2. Time is not infinite. I’m a personality that wants to be involved in and do everything. It’s just not possible. So I am going to have to choose carefully whilst still be true to who I am. I’m going to have to delegate and trust even more than I do now. I think this will be a theme for the next year as I try different things and learn from the successes and mistakes.

3. Keep giving permission. I’ve asked the agency to focus on three key things:

– be a force for good

– be a driver of growth

– bring an entrepreneurial spirit

Already I am seeing an increase in ideas for improving the business, improving client service, and making the agency an even more fun place to work. I want even more of this, and to get it I need to keep reminding people that they have permission to trial and learn. They have permission to fail. They have permission to make the change they want to see and drive our agency forward.

So January has been busy and awesome. February is going to be even better.

Who am I? 

I had a brilliant night last night at the Ivy Club where I shared a platform with three spectacular women. The topic was an age old debate about whether women can have a successful career and a family. Crazy right. How can we still be having this debate in 2017. 

But it was fascinating to hear the experiences of Viv, Claudette, Julia, and the audience members. The themes that were discussed were on the whole nothing new.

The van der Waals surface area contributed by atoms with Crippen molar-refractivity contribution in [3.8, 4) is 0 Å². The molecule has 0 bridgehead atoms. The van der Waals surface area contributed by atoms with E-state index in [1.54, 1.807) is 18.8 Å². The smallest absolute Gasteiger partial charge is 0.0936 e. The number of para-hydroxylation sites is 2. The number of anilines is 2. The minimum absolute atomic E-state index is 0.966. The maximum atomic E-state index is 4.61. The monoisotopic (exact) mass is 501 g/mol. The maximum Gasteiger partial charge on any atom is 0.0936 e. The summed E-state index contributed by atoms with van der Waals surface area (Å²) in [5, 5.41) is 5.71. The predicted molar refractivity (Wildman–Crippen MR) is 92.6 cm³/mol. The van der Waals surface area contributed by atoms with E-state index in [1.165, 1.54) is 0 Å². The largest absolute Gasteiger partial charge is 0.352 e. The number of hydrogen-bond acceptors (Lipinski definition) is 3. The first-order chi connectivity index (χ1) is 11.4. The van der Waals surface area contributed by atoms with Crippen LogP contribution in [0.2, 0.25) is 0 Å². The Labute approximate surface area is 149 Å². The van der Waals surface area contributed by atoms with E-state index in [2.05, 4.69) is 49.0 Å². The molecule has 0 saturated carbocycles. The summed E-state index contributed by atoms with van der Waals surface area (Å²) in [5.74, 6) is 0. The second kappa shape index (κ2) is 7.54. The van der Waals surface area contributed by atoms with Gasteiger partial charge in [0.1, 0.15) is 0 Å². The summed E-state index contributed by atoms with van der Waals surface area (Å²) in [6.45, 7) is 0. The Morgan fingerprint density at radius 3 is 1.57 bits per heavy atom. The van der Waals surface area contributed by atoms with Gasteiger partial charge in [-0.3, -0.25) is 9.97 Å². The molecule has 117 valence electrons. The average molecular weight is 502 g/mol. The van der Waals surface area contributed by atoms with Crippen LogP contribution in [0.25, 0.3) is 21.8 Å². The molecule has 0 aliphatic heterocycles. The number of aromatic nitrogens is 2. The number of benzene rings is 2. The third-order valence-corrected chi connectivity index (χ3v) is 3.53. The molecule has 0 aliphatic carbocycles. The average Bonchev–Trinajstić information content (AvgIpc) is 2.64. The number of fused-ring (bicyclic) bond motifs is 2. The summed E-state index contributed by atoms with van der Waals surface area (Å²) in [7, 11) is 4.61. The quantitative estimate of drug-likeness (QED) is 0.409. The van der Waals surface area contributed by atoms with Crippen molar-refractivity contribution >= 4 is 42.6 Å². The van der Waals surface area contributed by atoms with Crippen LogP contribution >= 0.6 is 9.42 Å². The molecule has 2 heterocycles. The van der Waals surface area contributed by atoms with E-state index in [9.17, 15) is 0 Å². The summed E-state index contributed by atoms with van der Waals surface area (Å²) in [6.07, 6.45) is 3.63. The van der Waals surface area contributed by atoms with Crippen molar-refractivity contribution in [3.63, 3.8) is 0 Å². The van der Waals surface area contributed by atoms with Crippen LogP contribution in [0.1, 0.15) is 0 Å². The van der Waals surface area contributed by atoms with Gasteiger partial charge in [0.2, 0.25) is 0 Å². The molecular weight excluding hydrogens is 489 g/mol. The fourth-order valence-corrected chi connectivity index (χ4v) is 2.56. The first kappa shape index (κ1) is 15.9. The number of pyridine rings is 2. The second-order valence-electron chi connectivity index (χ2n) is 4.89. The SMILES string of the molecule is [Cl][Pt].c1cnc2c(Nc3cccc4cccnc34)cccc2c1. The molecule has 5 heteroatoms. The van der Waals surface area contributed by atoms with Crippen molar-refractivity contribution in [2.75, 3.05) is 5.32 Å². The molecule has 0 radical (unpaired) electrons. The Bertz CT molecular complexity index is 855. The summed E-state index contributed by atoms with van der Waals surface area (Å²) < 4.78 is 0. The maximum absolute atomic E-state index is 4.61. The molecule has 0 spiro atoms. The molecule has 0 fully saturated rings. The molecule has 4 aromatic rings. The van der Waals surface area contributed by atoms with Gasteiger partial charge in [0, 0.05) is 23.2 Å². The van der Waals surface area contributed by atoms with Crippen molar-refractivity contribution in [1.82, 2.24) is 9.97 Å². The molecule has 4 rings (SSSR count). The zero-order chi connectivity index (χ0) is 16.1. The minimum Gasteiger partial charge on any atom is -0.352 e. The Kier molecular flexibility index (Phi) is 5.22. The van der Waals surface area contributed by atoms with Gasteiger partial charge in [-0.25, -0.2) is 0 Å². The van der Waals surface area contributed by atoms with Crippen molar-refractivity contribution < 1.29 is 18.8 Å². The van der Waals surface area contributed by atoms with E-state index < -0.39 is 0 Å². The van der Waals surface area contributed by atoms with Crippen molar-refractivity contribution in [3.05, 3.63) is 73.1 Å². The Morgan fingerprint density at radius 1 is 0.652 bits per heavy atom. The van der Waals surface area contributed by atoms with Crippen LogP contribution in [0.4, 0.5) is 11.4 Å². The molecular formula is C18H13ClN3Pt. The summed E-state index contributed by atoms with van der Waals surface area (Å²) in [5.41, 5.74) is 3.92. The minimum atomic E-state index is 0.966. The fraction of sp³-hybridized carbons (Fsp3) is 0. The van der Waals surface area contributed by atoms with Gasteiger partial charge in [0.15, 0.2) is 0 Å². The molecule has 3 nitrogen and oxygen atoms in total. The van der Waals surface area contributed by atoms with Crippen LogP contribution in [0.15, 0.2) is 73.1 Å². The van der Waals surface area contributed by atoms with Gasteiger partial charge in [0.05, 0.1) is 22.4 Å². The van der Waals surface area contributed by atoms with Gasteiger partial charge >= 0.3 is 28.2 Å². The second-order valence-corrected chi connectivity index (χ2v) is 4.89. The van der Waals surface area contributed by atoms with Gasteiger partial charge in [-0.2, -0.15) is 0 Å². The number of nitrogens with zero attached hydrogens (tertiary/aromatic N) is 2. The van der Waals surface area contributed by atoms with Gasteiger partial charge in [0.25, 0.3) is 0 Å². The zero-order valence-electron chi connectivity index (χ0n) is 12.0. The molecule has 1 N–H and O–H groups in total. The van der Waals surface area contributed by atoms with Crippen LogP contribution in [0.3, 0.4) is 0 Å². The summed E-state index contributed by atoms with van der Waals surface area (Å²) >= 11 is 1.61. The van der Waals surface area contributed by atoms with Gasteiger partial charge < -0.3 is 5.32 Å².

• Employers pre-judging pregnant women and mothers and making future career decisions based on their ‘commitment’
  • Lack of flexibility 
  • Being evaluated on presenteeism rather than outcomes and impact
  • Women not being kind to each other and offering a hand up 
  • The stigma of being defined as a ‘mummy’

But despite all this, what was clear was the progress that has been made over the past 40 years. The experience of Claudette, who’s eldest is 44, is incredibly different to mine with a 15 month old. And this should be celebrated. The progress made should be applauded, but there should be no let up in demanding that businesses and society recognise the importance of women in the workplace and the impact working mums can have. 

Julia and Viv both work for themselves.  They’ve opted out of the traditional workplace and made a huge success of their careers and home life. This is increasingly an option more and more women are taking as it allows them to define their working patterns and be masters of their own destiny.